Matthew W. Bullock
Bullock pictured in The Index 1909, UMass yearbook
September 11, 1881|
Dabney, North Carolina
|Died||December 17, 1972(aged 91)|
|Coaching career (HC unless noted)|
|Head coaching record|
Matthew Washington Bullock (September 11, 1881 – December 17, 1972) was an American football player and coach, college professor and administrator, and lawyer. Played high school football at Everett High School in Everett, Massachusetts and was captain-coach in 1899, becoming presumably the first African-American to coach a predominantly white high school. He served as the head football coach at Massachusetts Agricultural College—now the University of Massachusetts Amherst—in 1904 (becoming presumably the first African-American to coach a predominantly white college) and again from 1907 to 1908, at Morehouse College from 1909 to 1911, and at Alabama Agricultural and Mechanical University from 1924 to 1926.
Bullock was born on September 11, 1881 to two former slaves. His family moved to Massachusetts, where he attended Everett High School. Bullock enrolled at Dartmouth College in 1900. At Dartmouth he played on the varsity football team for three years and ran track for four. After graduating from Dartmouth in 1904, Bullock attended Harvard Law School, from which he graduated in 1907. He taught economics and sociology at Morehouse and was a dean at Alabama A&M. Bullock practiced law in Atlanta and Boston. In 1927, Alvan T. Fuller, Governor of Massachusetts, appointed Bullock to the State Board of Parole and the Advisory Board of Pardons. In 1945, James Forrestal, United States Secretary of the Navy, appointed Bullock to a commission to study racial conditions among enlisted men in the Pacific Ocean theater of World War II. The commission's report initiated racial integration in the United States Navy.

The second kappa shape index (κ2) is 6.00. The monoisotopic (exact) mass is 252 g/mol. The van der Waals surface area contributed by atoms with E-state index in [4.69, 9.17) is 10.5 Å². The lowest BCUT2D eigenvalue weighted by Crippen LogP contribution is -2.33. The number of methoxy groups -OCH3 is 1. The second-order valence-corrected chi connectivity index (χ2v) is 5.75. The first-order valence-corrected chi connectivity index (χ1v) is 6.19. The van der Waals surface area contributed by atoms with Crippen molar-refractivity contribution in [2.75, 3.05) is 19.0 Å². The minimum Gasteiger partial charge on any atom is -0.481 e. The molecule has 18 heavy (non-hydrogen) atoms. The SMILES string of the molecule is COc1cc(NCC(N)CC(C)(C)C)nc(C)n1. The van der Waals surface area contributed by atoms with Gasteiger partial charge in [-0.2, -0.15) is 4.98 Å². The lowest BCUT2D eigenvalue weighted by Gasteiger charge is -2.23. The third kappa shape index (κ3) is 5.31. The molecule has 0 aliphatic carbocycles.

Head coaching record
|Massachusetts Aggies (Independent) (1904)|
|Massachusetts Aggies (Independent) (1907–1908)|
|Morehouse Maroon Tigers () (1909–1911)|
|Alabama A&M Bulldogs (Independent) (1924–1926)|
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